Feminism has a one per cent problem.

That is the headline on and argument of an article by Elissa Strauss in The Week.

Well, she’s convinced me:

There’s an upsurge of women-to-women networking going on right now, with conference halls around the country filling up with ladies ready to break the glass ceiling. This should be good news, except there is one problem: You probably can't go.

For starters, tickets to these events don't come cheap.

A three-day pass to Tina Brown's recent Women in the World summit will set you back $500 — $300 if you are willing to sit in the nosebleeds. Want to learn work/life balance with Arianna Huffington and Mika Brzezinski? That'll be another $299 (and that's just for the standard package). The 92nd Street Y's S.H.E. summit which will help you get "everything you want in work and life!" will cost you another $249.

And then there are the ones all the money in the world can't get you into. (I'm joking: all the money would probably do the trick.) The Makers conference, a weekend filled with advice from the likes of Sheryl Sandberg, Gloria Steinem, and Martha Stewart, is invite-only, as is the Forbes Women's Summit, "Power Redefined."

Coincidentally, both Suzanne Fields (here) and I (here) have pieces today on the latest worthy cause to animate upscale feminists: standing up for Jill and Hill.

Jill is Jill Abramson, the former top editor at the New York Times, whose firing sent shock waves throughout the tony East Side and the tony West Side last week. Hill of course is Hillary Clinton, the likely Democratic nominee for president. Hill has been viciously attacked by male chauvinist pig Karl Rove, whose assault took the form of inquiring about Mrs. Clinton’s health in the wake a health crisis. Feminists have rallied to protect Mrs. Clinton from Pig Rove.

Likewise, Jill’s firing has become a feminist issue. Suzanne writes:

 Women with nothing better to do argue whether a woman earning $525,000 a year (plus bonuses) as executive editor of The New York Times was getting as much as her male predecessor. Some of these women similarly complain that Hillary Clinton — having moved from first lady to the U.S. Senate to secretary of state to twice being the "inevitable" Democratic nominee for president — was abused by Karl Rove by putting her on the receiving end of politics as usual….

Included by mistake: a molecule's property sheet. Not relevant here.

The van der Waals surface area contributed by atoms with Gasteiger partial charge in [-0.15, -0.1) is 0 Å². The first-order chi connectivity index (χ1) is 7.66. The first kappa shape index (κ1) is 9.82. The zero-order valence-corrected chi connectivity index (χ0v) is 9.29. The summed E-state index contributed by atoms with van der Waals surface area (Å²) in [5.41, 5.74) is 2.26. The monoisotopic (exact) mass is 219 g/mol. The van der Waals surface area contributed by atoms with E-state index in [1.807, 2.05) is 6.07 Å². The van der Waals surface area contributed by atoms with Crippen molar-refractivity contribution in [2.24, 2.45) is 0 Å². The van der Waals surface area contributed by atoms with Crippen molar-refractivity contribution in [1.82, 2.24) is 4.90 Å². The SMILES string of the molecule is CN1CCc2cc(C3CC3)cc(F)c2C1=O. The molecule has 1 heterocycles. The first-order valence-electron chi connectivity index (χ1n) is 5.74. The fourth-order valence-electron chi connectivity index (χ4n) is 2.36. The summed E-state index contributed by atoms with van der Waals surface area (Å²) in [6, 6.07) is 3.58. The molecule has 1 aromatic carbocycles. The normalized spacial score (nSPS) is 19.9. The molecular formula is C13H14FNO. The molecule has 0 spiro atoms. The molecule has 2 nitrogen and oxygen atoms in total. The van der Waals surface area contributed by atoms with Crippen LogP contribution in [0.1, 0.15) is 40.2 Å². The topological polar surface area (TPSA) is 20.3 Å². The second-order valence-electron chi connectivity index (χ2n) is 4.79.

"Whatever the facts of Abramson's departure, it exposed in a raw way the reservoirs of resentment, hurt and mistrust that women feel at work," writes Amanda Bennett, former editor of The Philadelphia Inquirer, in The Washington Post. Reservoirs of resentment. Dear little thing. Really?

What's fascinating in these public discussions is the way feminists frame the terms of the argument. Comfortable or not, like it or not, what's good for the goose is good for the gander. Women must be as tough as men when under attack. When their trump card is the victim card, they're playing with a marked deck that exposes weakness.

Actually, I have one quibble with Suzanne’s otherwise brilliant piece: while the marked deck imagery is right, Suzanne has got it a bit wrong.

The marked deck benefits the card shark, and I’d argue that Hillary and Jill are the card sharks in these situations. Using a marked deck does not expose their weaknesses but rather helps them win by playing the victim card. Ronald Reagan, Bob Dole, and John McCain had to talk about their health and age. Mrs. Clinton so far has declined to address the matter, with her allies implying it is sexist even to ask (though Mrs. Clinton has sent her big strong husband out to spin the health issue for her).

As I argue in my piece, feminism was touted as something that would help women—all women—when it got in high gear in the 1970s. But, as it turns out, it has benefited mostly one per cent women such as Mrs. Clinton and Ms. Abramson, who know how to use it, often disingenuously, to promote themselves.

College girls who have been damaged by the hook-up culture—which many feminists regard as essential to “liberation”–haven't benefited from feminism as much as Clinton and Abramson. Single mothers who’re struggling to raise their children alone haven’t been helped that much either. They’re told that they should transfer their familial feelings and needs to the government. This is helpful to Mrs. Clinton, who needs their votes for bigger government. But it doesn’t do much to make their lives easier or more fulfilling.

While feminism has become a valuable commodity for Jillary, it doesn’t do much for 99 per cent women. If Republicans were smart, they’d start talking about this.